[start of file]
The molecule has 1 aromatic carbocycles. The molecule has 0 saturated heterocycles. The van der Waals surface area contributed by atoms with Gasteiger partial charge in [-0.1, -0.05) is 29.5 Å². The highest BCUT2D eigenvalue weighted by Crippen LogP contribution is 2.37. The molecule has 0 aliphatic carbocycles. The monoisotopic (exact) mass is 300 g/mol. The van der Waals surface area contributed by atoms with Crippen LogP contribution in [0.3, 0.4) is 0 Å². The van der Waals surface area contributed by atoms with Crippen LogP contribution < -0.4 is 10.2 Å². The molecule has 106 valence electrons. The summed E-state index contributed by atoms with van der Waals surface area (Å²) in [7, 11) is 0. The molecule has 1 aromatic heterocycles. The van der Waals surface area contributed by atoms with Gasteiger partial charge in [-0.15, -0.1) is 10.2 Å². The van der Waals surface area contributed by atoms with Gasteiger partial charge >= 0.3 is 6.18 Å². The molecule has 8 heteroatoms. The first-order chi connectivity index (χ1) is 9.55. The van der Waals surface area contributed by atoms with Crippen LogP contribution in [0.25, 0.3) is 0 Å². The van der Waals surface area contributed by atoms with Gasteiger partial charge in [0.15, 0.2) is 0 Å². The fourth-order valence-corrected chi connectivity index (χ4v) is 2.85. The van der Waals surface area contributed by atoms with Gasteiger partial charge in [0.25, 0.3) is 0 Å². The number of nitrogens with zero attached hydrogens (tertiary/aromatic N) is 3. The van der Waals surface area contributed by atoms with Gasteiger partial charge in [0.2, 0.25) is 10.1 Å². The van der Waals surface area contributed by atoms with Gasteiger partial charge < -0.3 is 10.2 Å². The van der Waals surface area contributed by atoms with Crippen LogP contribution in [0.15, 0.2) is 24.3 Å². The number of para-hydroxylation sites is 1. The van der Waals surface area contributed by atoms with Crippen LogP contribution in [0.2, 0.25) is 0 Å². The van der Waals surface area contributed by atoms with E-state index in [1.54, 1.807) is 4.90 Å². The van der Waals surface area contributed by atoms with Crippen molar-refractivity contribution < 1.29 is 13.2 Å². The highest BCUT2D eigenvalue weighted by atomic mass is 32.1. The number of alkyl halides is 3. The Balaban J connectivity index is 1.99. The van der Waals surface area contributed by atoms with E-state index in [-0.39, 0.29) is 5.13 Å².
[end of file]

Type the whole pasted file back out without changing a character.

The molecule has 1 aromatic carbocycles. The molecule has 0 saturated heterocycles. The van der Waals surface area contributed by atoms with Gasteiger partial charge in [-0.1, -0.05) is 29.5 Å². The highest BCUT2D eigenvalue weighted by Crippen LogP contribution is 2.37. The molecule has 0 aliphatic carbocycles. The monoisotopic (exact) mass is 300 g/mol. The van der Waals surface area contributed by atoms with Crippen LogP contribution in [0.3, 0.4) is 0 Å². The van der Waals surface area contributed by atoms with Crippen LogP contribution < -0.4 is 10.2 Å². The molecule has 106 valence electrons. The summed E-state index contributed by atoms with van der Waals surface area (Å²) in [7, 11) is 0. The molecule has 1 aromatic heterocycles. The van der Waals surface area contributed by atoms with Gasteiger partial charge in [-0.15, -0.1) is 10.2 Å². The van der Waals surface area contributed by atoms with Gasteiger partial charge >= 0.3 is 6.18 Å². The molecule has 8 heteroatoms. The first-order chi connectivity index (χ1) is 9.55. The van der Waals surface area contributed by atoms with Crippen LogP contribution in [0.25, 0.3) is 0 Å². The van der Waals surface area contributed by atoms with Gasteiger partial charge in [0.15, 0.2) is 0 Å². The fourth-order valence-corrected chi connectivity index (χ4v) is 2.85. The van der Waals surface area contributed by atoms with Gasteiger partial charge in [0.25, 0.3) is 0 Å². The number of nitrogens with zero attached hydrogens (tertiary/aromatic N) is 3. The van der Waals surface area contributed by atoms with Gasteiger partial charge in [0.2, 0.25) is 10.1 Å². The van der Waals surface area contributed by atoms with Gasteiger partial charge < -0.3 is 10.2 Å². The van der Waals surface area contributed by atoms with Crippen LogP contribution in [0.15, 0.2) is 24.3 Å². The number of para-hydroxylation sites is 1. The van der Waals surface area contributed by atoms with Crippen LogP contribution in [0.2, 0.25) is 0 Å². The van der Waals surface area contributed by atoms with E-state index in [1.54, 1.807) is 4.90 Å². The van der Waals surface area contributed by atoms with Crippen molar-refractivity contribution < 1.29 is 13.2 Å². The highest BCUT2D eigenvalue weighted by atomic mass is 32.1. The number of alkyl halides is 3. The Balaban J connectivity index is 1.99. The van der Waals surface area contributed by atoms with E-state index in [-0.39, 0.29) is 5.13 Å².